Police officers are beginning to find more ways to recognize the signs of a victim of sex trafficking. They have noticed the victim will wear marks on his or her body that brand one to his or her owner. These tattoos might be in the form of a barcode, a name, or a crown, but they are always the victim’s reminder and a warning to others that they belong to another person.
Naticia Leon, a survivor of sex trafficking, told The Atlantic that she would dissociate in order to make her situation more bearable. She said, “At first, I would shut my emotions off temporarily. Then, over time, it became just who I was. I started being monotoned every day—like a robot being programmed. That’s how I react to things all the time now. I’m not happy. I’m not angry. I’m not sad.”
Leon continued saying, “That’s what it feels like to be trafficked. You’re not your own person. You don’t have an identity.”
While some of these survivors have finally been freed from their captors, they still carry a brand that reminds them of what they have been through. Many look for a way to remove or cover up their tattoos. Luckily, there is someone who can help. Dr. Jerome Potozkin and his wife Dr. Monica Brar of My Beauty MD in Danville, California are offering free tattoo removals for anyone who has been a victim of sex trafficking.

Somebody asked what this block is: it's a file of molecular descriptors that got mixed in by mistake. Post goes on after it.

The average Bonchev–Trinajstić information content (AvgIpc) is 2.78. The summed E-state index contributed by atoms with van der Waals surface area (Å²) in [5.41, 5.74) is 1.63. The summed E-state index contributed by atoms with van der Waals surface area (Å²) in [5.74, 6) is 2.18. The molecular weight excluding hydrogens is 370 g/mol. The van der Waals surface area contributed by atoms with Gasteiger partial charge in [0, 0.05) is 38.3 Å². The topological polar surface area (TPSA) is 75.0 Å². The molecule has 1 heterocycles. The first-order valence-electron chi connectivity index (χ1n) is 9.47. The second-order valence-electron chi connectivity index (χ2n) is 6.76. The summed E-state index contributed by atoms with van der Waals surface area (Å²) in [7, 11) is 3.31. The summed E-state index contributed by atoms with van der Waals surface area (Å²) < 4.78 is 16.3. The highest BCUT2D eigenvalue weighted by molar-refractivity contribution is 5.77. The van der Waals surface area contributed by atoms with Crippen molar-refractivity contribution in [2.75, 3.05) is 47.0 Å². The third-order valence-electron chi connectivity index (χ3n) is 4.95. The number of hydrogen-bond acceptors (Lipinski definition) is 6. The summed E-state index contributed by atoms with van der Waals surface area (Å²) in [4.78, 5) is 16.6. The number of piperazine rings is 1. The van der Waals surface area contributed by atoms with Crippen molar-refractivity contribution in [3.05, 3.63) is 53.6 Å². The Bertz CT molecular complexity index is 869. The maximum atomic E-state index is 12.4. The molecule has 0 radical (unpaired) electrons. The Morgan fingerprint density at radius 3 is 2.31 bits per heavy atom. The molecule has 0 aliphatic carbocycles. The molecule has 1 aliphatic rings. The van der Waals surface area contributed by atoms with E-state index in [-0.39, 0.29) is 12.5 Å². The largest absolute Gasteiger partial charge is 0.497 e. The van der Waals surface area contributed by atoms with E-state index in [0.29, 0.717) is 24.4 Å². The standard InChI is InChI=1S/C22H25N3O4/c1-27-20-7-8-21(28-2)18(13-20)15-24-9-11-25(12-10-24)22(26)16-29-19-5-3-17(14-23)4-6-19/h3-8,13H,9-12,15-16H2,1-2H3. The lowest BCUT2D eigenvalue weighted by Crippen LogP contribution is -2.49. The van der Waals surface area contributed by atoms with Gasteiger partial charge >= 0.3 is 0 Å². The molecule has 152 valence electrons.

“They’re marked for life, so we can make a big difference for these people. Whoever owned them had a recognizable tattoo identifying that person as someone else’s property. The biggest challenge for us is getting these women to come to the office,” Dr. Potozkin told LVBX Magazine.
Tattoo removal can be an expensive process and depending on the size of the tattoo, the fee can range from $500-900 per treatment and the removal process can require anywhere from five to ten treatments. The service that Dr. Potozkin offers for these women allows them a way to begin the healing process without the constant reminder of a brand.
“We do it because we can. We have the capacity to help people,” said Dr. Potozkin.
As for Leon, she no longer sees herself as a victim. She said, “I don’t see my body as a tool anymore. I’m a mom now. I’ve escaped. So, that makes me a survivor. Now, people see me as a person and I’m appreciative of that.”
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